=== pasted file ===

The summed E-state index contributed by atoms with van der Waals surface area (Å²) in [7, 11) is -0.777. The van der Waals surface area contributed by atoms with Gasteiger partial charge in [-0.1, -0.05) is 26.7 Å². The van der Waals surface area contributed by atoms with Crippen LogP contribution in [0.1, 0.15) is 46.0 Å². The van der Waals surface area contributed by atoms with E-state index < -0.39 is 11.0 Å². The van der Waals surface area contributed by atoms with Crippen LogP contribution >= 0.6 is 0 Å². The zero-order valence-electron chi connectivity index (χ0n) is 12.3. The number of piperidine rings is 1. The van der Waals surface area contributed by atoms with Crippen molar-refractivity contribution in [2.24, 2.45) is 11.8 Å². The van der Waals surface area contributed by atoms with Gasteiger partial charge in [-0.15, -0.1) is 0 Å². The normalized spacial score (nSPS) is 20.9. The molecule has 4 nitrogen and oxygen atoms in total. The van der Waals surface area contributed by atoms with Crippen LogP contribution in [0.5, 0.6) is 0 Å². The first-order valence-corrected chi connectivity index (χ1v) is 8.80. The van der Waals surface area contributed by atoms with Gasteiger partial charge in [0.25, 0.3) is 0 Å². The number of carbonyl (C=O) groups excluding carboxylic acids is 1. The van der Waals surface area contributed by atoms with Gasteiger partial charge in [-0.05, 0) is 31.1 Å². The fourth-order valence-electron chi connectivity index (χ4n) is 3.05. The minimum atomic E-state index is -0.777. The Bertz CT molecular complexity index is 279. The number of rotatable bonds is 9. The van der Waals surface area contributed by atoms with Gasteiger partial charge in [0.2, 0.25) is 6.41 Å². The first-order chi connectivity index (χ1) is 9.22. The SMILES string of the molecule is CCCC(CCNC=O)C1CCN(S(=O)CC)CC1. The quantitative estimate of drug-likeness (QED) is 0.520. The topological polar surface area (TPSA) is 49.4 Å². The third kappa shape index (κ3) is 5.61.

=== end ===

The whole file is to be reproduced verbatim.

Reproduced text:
The summed E-state index contributed by atoms with van der Waals surface area (Å²) in [7, 11) is -0.777. The van der Waals surface area contributed by atoms with Gasteiger partial charge in [-0.1, -0.05) is 26.7 Å². The van der Waals surface area contributed by atoms with Crippen LogP contribution in [0.1, 0.15) is 46.0 Å². The van der Waals surface area contributed by atoms with E-state index < -0.39 is 11.0 Å². The van der Waals surface area contributed by atoms with Crippen LogP contribution >= 0.6 is 0 Å². The zero-order valence-electron chi connectivity index (χ0n) is 12.3. The number of piperidine rings is 1. The van der Waals surface area contributed by atoms with Crippen molar-refractivity contribution in [2.24, 2.45) is 11.8 Å². The van der Waals surface area contributed by atoms with Gasteiger partial charge in [-0.15, -0.1) is 0 Å². The normalized spacial score (nSPS) is 20.9. The molecule has 4 nitrogen and oxygen atoms in total. The van der Waals surface area contributed by atoms with Crippen LogP contribution in [0.5, 0.6) is 0 Å². The first-order valence-corrected chi connectivity index (χ1v) is 8.80. The van der Waals surface area contributed by atoms with Gasteiger partial charge in [0.25, 0.3) is 0 Å². The number of carbonyl (C=O) groups excluding carboxylic acids is 1. The van der Waals surface area contributed by atoms with Gasteiger partial charge in [-0.05, 0) is 31.1 Å². The fourth-order valence-electron chi connectivity index (χ4n) is 3.05. The minimum atomic E-state index is -0.777. The Bertz CT molecular complexity index is 279. The number of rotatable bonds is 9. The van der Waals surface area contributed by atoms with Gasteiger partial charge in [0.2, 0.25) is 6.41 Å². The first-order chi connectivity index (χ1) is 9.22. The SMILES string of the molecule is CCCC(CCNC=O)C1CCN(S(=O)CC)CC1. The quantitative estimate of drug-likeness (QED) is 0.520. The topological polar surface area (TPSA) is 49.4 Å². The third kappa shape index (κ3) is 5.61.